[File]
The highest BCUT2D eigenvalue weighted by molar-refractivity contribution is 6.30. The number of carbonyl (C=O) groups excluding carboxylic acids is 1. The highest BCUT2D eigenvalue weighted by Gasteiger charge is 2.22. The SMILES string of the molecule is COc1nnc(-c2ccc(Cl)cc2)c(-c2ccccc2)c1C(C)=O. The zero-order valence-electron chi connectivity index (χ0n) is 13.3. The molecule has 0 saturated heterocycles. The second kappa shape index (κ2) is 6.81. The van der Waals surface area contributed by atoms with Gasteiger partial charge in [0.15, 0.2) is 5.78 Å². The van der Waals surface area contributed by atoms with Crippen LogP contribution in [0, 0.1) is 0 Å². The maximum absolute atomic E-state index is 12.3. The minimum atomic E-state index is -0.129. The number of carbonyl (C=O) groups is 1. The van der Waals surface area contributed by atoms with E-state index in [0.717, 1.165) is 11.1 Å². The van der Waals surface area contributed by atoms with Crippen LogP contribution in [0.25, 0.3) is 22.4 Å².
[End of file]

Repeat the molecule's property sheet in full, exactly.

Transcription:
The highest BCUT2D eigenvalue weighted by molar-refractivity contribution is 6.30. The number of carbonyl (C=O) groups excluding carboxylic acids is 1. The highest BCUT2D eigenvalue weighted by Gasteiger charge is 2.22. The SMILES string of the molecule is COc1nnc(-c2ccc(Cl)cc2)c(-c2ccccc2)c1C(C)=O. The zero-order valence-electron chi connectivity index (χ0n) is 13.3. The molecule has 0 saturated heterocycles. The second kappa shape index (κ2) is 6.81. The van der Waals surface area contributed by atoms with Gasteiger partial charge in [0.15, 0.2) is 5.78 Å². The van der Waals surface area contributed by atoms with Crippen LogP contribution in [0, 0.1) is 0 Å². The maximum absolute atomic E-state index is 12.3. The minimum atomic E-state index is -0.129. The number of carbonyl (C=O) groups is 1. The van der Waals surface area contributed by atoms with E-state index in [0.717, 1.165) is 11.1 Å². The van der Waals surface area contributed by atoms with Crippen LogP contribution in [0.25, 0.3) is 22.4 Å².